My Mother’s Wars, Nonfiction by Lillian Faderman, 2013. 13 Br. Begins July 22. Like many Eastern European Jewish immigrants of the time, Mary Lifton left her family in Latvia in pursuit of a better life in New York. She found work, and she found love. But worse than his romantic betrayals, Moishe kept her from doing what she needed to do: find a way to get her family out of Latvia before being trapped by Hitler’s Holocaust. Read by Yelva Lynfield.
Monday – Friday 4 p.m.
John Saturnall’s Feast, Fiction by Lawrence Norfolk, 2012. 16 broadcasts. Begins June 24. An orphan, John is taken into the home of Sir William Fremantle, with his only legacy a book about an ancient feast. In the kitchens, John shines with his elaborate culinary creations, eventually putting him in contact with Sir William’s daughter,Lucretia. Read by Arlan Dohrenburg.
The Fall of Alice K., Fiction by Jim Heynen, 2012. 12 broadcasts. Begins July 16. In her senior year, Alice falls in love with the son of Hmong immigrants. Caught at a moment of personal and community transformation, they must navigate through vastly different traditions while fighting to create new ones of their own. Read by Michele Potts.
Monday – Friday 8 p.m.
A Nation of Deadbeats, Nonfiction by Scott Reynolds Nelson, 2012. 14 broadcasts. Began June 26. The story of America is a story of dreamers and defaulters. As far back as 1792, our country’s financial panics boiled down to one question: would Americans pay their debts, or are we just a nation of deadbeats? Read by John Demma.
The Dictator’s Learning Curve, Nonfiction by William J. Dobson, 2012. 14 Br. Begins July 16. The Arab Spring is only the latest front in a worldwide battle between freedom and repression, a battle that rages in a dozen other countries. Until recently, dictators have been winning hands-down. Read by Leila Poullada.
Monday – Friday 9 p.m.
The Sanctuary, Fiction by Ted Dekker, 2012. 11 Br. Began July 8. Priest Danny Hansen is in prison for murdering two abusive men. On the outside, the woman he loves, has received demands that can result in either her or Danny’s death. L – Read by Joy Fogarty.
Don’t Turn Around, Fiction by Michelle Gagnon, 2012. 9 Br. Begins July 23. Noa wakes up on a table with an IV in her arm and no memory of how she got there. A computer hacker living off the grid, she needs help to find out who’s hunting her and why. L – Read by Diane Ladenson.
Off the Shelf
Monday – Friday 10 p.m.
Telegraph Avenue, Fiction by Michael Chabon, 2012. 21 broadcasts. Began June 17. Archy Stallings and Nat Jaffe, longtime friends and bandmates, are co-owners of Brokeland Records, a kingdom of used vinyl. Their shop is threatened when a megastore is planned nearby. Their wives, too, are caught up in a battle for their professional existence, and the teenage son of Archy (never acknowledged) shows up and becomes the love of Nat’s son’s life. L- Read by John Mandeville.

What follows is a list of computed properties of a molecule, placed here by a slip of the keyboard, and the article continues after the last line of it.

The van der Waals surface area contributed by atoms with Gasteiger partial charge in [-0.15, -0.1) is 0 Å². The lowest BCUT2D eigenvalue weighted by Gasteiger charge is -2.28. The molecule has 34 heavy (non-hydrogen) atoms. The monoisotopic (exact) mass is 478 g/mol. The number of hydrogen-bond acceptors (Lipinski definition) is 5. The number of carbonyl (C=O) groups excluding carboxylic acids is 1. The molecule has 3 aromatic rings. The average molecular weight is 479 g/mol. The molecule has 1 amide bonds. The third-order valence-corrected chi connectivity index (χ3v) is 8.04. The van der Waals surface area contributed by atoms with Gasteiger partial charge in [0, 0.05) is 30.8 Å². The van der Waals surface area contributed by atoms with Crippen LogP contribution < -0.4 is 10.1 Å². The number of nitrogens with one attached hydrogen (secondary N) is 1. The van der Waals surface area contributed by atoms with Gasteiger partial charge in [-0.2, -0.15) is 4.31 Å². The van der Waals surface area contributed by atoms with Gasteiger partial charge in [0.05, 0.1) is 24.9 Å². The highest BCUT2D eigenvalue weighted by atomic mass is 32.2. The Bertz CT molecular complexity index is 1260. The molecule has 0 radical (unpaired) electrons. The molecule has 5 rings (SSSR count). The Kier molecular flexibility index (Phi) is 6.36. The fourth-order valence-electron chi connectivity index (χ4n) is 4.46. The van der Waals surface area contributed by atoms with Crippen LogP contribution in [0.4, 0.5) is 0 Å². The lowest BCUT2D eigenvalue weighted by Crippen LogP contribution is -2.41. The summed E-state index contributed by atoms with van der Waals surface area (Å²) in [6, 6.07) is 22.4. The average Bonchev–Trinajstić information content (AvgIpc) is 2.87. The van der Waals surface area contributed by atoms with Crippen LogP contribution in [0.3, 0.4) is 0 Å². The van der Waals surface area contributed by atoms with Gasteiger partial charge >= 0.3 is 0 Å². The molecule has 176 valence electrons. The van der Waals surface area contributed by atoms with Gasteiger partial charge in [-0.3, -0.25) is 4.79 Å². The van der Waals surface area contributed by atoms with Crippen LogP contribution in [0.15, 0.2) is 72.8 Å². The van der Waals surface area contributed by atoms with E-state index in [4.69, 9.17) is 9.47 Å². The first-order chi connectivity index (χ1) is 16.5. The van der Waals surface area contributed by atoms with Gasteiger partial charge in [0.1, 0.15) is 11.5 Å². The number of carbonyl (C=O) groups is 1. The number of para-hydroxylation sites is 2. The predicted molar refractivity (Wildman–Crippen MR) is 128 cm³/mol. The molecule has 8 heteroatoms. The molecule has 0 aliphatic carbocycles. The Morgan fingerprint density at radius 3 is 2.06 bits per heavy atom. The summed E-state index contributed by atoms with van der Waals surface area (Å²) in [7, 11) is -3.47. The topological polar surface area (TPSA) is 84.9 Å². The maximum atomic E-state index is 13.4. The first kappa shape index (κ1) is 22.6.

Niceville, Fiction by Carsten Stroud, 2012. 14 Br. Begins July 16. A young boy disappears from a sleepy Southern town and Nick, a cop with a dark side of his own, and his wife, Kate, a family practice lawyer are drawn into a shadow world between life and death. V,L – Read by Dan Kuechenmeister.
Monday – Friday 11 p.m.
In the Valley of the Shadow, Nonfiction by James L. Kugel, 2011. 9 Br. Begins July 2. When Kugel was diagnosed with cancer, he experienced a new state of smallness in relation to the world, a theme he’d encountered in his study of ancient religions. Read by Scott Brush.
Rez Life, Nonfiction by David Treuer, 2012. 13 Br. Begins July 15. Of the over three hundred Indian reservations in the U.S. today, some are rich, some poor, but all are vibrant. L – Read by Dan Sadoff.
Good Night Owl
Monday – Friday midnight
Tiger Hills, Fiction by Sarita Mandanna, 2012. 16 Br. Began July 9. Devi is born in 1878. Her fate is intertwined with Devanna, a gifted boy whose mother died. The two become inseparable until Devi meets Machu, the tiger killer, a hunter of great repute. L – Read by Ann Hoedeman.
Ghosts of Manhattan, Fiction by Douglas , 2012. 11 Br. Began July 24. Nick Farmer’s bond trader life style is taking a toll on his marriage and on him but he seems addicted to the seven figure income, the annual bonus, and all the perks that the money can buy. Then he’s presented with an ethical dilemma. L,S – Read by Bill Studer.
Tuesday – Saturday 1 a.m.
Tony and Susan, Fiction by Austin Wright, 2011. 12 Br. Begins July 10. Fifteen years ago, Susan Morrow left her first husband, Edward Sheffield, an unpublished writer. Now a doctor’s wife, her ex sends her the manuscript of his first novel, asking her to read it. L – Read by John Demma.
Osama, Fiction by Lavie Tidhar, 2012. 8 Br. Begins July 26. In an alternate world without global terrorism, a private detective is hired to track down the creator of a fictional vigilante, Osama Bin Laden. Joe’s identity slowly fragments as his quest takes him across the world. L – Read by Don Lee.
Abbreviations: V – violence, L – offensive language, S – sexual situations